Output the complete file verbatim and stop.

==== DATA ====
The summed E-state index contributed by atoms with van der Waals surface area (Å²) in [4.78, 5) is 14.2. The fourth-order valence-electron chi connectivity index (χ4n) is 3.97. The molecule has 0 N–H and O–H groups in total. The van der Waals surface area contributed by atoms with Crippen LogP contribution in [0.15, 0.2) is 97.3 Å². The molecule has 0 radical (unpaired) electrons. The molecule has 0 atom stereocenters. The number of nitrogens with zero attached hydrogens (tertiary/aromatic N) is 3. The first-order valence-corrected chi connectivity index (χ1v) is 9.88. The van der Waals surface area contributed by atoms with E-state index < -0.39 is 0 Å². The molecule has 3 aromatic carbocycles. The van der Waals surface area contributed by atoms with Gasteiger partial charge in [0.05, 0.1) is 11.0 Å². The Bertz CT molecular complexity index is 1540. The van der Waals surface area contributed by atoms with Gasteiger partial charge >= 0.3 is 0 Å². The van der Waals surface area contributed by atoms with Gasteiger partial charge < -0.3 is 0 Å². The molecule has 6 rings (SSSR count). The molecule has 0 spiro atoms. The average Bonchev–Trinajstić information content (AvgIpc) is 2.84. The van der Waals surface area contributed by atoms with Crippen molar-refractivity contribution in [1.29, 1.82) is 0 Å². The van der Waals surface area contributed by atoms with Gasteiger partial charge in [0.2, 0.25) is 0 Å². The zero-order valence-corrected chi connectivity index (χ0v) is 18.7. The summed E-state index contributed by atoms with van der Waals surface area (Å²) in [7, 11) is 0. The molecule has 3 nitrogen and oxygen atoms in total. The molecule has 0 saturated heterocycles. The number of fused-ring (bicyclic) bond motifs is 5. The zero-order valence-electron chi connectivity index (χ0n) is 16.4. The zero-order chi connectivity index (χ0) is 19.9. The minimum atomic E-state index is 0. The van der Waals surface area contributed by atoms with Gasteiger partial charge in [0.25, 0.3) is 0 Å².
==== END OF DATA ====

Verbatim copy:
The summed E-state index contributed by atoms with van der Waals surface area (Å²) in [4.78, 5) is 14.2. The fourth-order valence-electron chi connectivity index (χ4n) is 3.97. The molecule has 0 N–H and O–H groups in total. The van der Waals surface area contributed by atoms with Crippen LogP contribution in [0.15, 0.2) is 97.3 Å². The molecule has 0 radical (unpaired) electrons. The molecule has 0 atom stereocenters. The number of nitrogens with zero attached hydrogens (tertiary/aromatic N) is 3. The first-order valence-corrected chi connectivity index (χ1v) is 9.88. The van der Waals surface area contributed by atoms with E-state index < -0.39 is 0 Å². The molecule has 3 aromatic carbocycles. The van der Waals surface area contributed by atoms with Gasteiger partial charge in [0.05, 0.1) is 11.0 Å². The Bertz CT molecular complexity index is 1540. The van der Waals surface area contributed by atoms with Gasteiger partial charge >= 0.3 is 0 Å². The van der Waals surface area contributed by atoms with Gasteiger partial charge < -0.3 is 0 Å². The molecule has 6 rings (SSSR count). The molecule has 0 spiro atoms. The average Bonchev–Trinajstić information content (AvgIpc) is 2.84. The van der Waals surface area contributed by atoms with Crippen molar-refractivity contribution in [1.29, 1.82) is 0 Å². The van der Waals surface area contributed by atoms with Gasteiger partial charge in [0.2, 0.25) is 0 Å². The zero-order valence-corrected chi connectivity index (χ0v) is 18.7. The summed E-state index contributed by atoms with van der Waals surface area (Å²) in [7, 11) is 0. The molecule has 3 nitrogen and oxygen atoms in total. The molecule has 0 saturated heterocycles. The number of fused-ring (bicyclic) bond motifs is 5. The zero-order valence-electron chi connectivity index (χ0n) is 16.4. The zero-order chi connectivity index (χ0) is 19.9. The minimum atomic E-state index is 0. The van der Waals surface area contributed by atoms with Gasteiger partial charge in [0.25, 0.3) is 0 Å².